There are famous celebrity feuds like that between The Rock and Vin Diesel, and then there are bemusing celebrity feuds like that between Elon Musk and the government. Both are entertaining, but only one actually has a huge impact on the world. While Time’s Man of the Year remains as overzealous as ever on Twitter, Musk finds himself in hot water once again as Tesla gets subpoenaed.
Tesla, Elon Musk’s electric car company, announced the subpoena on Monday. The subpoena came from the United States securities regulator relating to a settlement in which Tesla’s Chief Executive Elon Musk’s tweets on material information about the company needed further examination. Originally issued from the U.S. Securities and Exchange Commission (SEC), the request was issued on November 16th, just days after Elon Musk had polled Twitter on whether or not he should sell 10% of his stake in the company. It’s noteworthy to point out not only did the SpaceX and Tesla CEO go through with the sell-off after his poll ended with users agreeing he should sell, but also the reasoning behind his near $25 billion selloffs, which was sparked after select Senate members, such as Elizabeth Warren and Bernie Sanders urged billionaires like Elon Musk to pay their fair share in taxes.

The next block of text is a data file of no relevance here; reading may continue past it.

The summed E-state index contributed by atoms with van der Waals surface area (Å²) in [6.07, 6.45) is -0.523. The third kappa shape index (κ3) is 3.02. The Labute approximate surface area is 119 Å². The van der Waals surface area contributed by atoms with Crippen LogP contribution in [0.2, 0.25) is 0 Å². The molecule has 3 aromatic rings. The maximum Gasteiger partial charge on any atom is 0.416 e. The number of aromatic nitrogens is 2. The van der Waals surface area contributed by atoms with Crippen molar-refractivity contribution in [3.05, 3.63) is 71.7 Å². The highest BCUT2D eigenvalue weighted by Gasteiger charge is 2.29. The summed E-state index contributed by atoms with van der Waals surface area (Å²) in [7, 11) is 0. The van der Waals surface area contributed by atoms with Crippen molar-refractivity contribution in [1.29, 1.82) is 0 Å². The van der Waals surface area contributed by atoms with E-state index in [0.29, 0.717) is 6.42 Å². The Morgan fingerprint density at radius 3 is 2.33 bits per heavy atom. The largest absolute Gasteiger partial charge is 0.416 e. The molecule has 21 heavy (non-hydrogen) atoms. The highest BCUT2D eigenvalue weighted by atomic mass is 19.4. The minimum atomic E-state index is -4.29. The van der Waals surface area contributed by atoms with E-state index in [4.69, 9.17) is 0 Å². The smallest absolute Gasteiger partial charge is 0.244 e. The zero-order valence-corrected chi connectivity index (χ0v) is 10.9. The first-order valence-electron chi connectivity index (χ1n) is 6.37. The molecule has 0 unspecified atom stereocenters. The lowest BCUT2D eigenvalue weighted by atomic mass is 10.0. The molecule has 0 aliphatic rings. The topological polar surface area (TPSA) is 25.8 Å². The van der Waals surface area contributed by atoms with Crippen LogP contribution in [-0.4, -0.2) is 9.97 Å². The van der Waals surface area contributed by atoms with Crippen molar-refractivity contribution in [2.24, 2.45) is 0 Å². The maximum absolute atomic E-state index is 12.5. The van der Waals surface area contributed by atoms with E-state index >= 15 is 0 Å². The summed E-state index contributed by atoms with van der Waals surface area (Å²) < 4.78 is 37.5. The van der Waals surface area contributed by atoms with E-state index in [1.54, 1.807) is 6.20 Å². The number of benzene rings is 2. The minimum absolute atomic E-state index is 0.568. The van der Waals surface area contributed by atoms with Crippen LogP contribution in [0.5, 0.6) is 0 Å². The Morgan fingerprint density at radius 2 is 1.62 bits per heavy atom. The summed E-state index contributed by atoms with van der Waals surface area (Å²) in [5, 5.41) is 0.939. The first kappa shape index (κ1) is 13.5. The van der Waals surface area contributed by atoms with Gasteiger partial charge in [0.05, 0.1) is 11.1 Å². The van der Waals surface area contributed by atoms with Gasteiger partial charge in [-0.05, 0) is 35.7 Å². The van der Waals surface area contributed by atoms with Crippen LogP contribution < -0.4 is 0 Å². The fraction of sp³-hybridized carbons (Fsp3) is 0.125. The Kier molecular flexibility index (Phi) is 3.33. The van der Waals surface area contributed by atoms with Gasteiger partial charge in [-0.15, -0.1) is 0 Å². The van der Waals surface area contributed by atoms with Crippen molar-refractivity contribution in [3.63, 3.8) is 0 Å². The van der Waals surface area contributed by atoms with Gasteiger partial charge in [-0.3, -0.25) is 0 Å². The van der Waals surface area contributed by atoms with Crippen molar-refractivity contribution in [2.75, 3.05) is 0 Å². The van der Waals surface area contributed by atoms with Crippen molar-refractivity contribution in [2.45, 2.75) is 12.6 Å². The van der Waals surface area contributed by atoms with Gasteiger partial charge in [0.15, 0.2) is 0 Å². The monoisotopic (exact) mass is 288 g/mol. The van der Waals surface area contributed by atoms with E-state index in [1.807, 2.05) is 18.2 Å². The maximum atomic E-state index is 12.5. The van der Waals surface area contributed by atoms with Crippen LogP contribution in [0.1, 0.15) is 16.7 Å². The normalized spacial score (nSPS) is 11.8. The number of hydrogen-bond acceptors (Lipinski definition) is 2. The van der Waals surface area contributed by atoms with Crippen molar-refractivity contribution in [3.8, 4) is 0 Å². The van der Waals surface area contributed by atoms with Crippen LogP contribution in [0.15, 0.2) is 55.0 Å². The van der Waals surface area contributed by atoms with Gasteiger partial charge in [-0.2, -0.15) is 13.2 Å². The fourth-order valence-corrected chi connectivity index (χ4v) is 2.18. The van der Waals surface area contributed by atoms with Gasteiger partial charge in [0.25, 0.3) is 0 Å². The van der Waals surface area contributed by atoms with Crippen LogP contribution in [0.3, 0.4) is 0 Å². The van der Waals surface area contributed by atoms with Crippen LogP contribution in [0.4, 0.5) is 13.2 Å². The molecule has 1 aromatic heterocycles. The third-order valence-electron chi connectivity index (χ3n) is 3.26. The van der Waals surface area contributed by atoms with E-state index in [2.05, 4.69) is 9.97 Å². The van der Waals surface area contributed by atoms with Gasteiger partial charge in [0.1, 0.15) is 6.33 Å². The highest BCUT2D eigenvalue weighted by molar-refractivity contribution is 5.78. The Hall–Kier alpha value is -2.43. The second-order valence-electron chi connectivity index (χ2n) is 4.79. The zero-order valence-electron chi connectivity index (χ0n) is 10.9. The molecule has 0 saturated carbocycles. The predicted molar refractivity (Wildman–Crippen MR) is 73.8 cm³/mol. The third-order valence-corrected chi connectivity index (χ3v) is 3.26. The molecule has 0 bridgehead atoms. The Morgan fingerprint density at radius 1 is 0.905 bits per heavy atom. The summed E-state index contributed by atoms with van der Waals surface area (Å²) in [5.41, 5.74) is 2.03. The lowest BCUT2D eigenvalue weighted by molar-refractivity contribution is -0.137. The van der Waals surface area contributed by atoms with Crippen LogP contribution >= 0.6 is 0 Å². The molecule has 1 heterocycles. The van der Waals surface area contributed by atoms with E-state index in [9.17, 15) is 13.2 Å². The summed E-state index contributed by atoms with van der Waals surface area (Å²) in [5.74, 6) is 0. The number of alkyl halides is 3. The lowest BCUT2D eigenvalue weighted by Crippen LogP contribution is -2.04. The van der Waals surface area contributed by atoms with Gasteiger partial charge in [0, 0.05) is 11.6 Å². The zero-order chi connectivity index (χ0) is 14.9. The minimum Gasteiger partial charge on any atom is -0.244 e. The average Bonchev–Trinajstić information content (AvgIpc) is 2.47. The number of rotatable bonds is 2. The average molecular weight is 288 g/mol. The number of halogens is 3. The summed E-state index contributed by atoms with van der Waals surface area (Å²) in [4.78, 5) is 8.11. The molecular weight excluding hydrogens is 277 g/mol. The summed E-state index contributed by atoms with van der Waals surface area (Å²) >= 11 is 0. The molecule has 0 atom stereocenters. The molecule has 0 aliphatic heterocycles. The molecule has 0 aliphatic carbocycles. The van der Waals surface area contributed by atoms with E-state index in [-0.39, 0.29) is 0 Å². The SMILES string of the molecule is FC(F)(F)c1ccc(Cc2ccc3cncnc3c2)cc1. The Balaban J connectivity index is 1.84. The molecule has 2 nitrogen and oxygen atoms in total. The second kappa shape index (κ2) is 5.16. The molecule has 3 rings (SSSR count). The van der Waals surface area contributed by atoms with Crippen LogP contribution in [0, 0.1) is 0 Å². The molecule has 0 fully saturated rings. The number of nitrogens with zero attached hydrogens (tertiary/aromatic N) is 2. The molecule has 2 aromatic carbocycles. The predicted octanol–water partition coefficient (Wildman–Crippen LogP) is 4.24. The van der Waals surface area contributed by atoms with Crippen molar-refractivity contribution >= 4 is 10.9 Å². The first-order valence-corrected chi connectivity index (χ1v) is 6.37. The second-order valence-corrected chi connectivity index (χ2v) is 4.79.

Not only did the mogul’s large Tesla sell-off create a frenzy for the stocks numbers, but it also caught the attention of the SEC, as it seems Elon Musk broke a previously agreed-upon settlement spanning back from 2018 in which Tesla was supposed to have a legal and regulatory compliance point person at Tesla to pre-approve any of Musks’ tweets regarding any information that could potentially affect the public companies stock price. In 2018, the SEC charged Musk with fraud following a Tweet he shared stating Musk had funding secured to take Tesla private at $420 per share.
Either Elon Musk had never previously heard the term “inside trading” before 2018, or the world’s richest man is just insanely naive. Following the tweet, the SEC sued Tesla. Musk and the car company settled out of court with the new Twitter babysitter rules, a hefty fine for both Tesla and Musk paying $20 million each, and a requirement that Musk relinquish his chairman responsibilities at Tesla for three years. But to absolutely no one’s surprise, Musk continued to use social media as a platform to spontaneously discuss the companies stock, while also trolling the SEC, one thing Elon Musk has proven to be notorious for.
Calling out the U.S. Securities and Exchange Commission, Elon Musk once wrote on Twitter that the SEC stood for “short seller enrichment commission”. Similarly, Musk took another jab at the government agency this past December. Within weeks of receiving the newly disclosed SEC subpoena, Musk made light of whistleblowers in a classless Tweet. No stranger to the whistleblower topic, Reuters reported last year that the SEC had also opened an investigation into a whistleblower complaint that Tesla failed to properly notify its shareholders and the public of fire risks associated with solar panel system defects over several years.